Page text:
April 14, 2011
By Deepa Rani Nandiwada
So many of us go into health care bright-eyed, bushy tailed, and with a mission to change the world by taking care of the underserved. Then we go through medical school. Afterwards, we are not only tired, but we are also in debt greater than anything we had ever imagined. For even the staunchest believers in social justice, it is daunting to hold onto our idealism under such circumstances. Across the nation, there has been a student-based movement to stay more connected with these ideals during medical school through student-run free clinics.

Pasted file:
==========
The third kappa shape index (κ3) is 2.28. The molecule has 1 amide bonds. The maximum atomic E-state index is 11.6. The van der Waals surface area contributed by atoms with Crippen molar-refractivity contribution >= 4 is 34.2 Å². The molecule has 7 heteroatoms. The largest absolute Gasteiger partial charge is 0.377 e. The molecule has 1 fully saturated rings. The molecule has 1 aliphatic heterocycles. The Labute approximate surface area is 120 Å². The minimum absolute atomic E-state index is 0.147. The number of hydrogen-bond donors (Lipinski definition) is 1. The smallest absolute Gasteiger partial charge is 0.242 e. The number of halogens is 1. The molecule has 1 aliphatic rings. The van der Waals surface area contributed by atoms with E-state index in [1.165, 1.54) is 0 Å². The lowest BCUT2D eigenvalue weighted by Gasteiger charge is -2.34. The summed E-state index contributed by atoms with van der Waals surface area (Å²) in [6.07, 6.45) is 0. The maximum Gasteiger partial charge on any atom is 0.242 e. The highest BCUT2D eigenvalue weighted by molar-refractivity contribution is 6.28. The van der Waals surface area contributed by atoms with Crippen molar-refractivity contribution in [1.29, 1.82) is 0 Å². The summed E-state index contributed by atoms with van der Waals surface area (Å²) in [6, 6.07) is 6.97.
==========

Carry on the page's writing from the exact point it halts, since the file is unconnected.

Before I started medical school, I spent a year volunteering full time with Americorps in the South Bronx. I saw firsthand the impact that healthcare had on my students and their families. These were vulnerable patients for whom healthcare was a luxury, not an expectation. When I entered George Washington University (GWU) School of Medicine in 2006, my dream was to go back and make an impact on these patients’ lives both through primary care and through health policy. But as I progressed through medical school, multiple choice letters swimming through my head, the faces that inspired me started to fade into the background, and I knew that I needed something more to keep me going.